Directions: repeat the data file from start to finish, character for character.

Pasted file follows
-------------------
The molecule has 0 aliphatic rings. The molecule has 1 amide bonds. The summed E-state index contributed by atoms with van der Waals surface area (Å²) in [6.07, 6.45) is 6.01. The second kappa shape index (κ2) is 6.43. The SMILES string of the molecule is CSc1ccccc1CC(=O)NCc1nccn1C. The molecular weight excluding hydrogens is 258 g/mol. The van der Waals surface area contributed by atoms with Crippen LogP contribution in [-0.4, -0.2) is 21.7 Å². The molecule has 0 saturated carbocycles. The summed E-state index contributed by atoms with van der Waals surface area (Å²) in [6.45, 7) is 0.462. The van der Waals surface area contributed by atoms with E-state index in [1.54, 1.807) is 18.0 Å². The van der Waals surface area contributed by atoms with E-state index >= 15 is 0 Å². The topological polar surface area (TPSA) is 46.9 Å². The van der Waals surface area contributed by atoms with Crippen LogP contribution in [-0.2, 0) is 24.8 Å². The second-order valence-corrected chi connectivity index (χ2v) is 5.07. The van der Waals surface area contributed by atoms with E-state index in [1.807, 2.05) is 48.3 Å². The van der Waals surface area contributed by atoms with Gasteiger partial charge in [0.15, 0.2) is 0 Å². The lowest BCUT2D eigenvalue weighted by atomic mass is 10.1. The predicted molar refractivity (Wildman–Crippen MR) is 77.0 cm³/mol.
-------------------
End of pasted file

The molecule has 0 aliphatic rings. The molecule has 1 amide bonds. The summed E-state index contributed by atoms with van der Waals surface area (Å²) in [6.07, 6.45) is 6.01. The second kappa shape index (κ2) is 6.43. The SMILES string of the molecule is CSc1ccccc1CC(=O)NCc1nccn1C. The molecular weight excluding hydrogens is 258 g/mol. The van der Waals surface area contributed by atoms with Crippen LogP contribution in [-0.4, -0.2) is 21.7 Å². The molecule has 0 saturated carbocycles. The summed E-state index contributed by atoms with van der Waals surface area (Å²) in [6.45, 7) is 0.462. The van der Waals surface area contributed by atoms with E-state index in [1.54, 1.807) is 18.0 Å². The van der Waals surface area contributed by atoms with E-state index >= 15 is 0 Å². The topological polar surface area (TPSA) is 46.9 Å². The van der Waals surface area contributed by atoms with Crippen LogP contribution in [-0.2, 0) is 24.8 Å². The second-order valence-corrected chi connectivity index (χ2v) is 5.07. The van der Waals surface area contributed by atoms with E-state index in [1.807, 2.05) is 48.3 Å². The van der Waals surface area contributed by atoms with Gasteiger partial charge in [0.15, 0.2) is 0 Å². The lowest BCUT2D eigenvalue weighted by atomic mass is 10.1. The predicted molar refractivity (Wildman–Crippen MR) is 77.0 cm³/mol.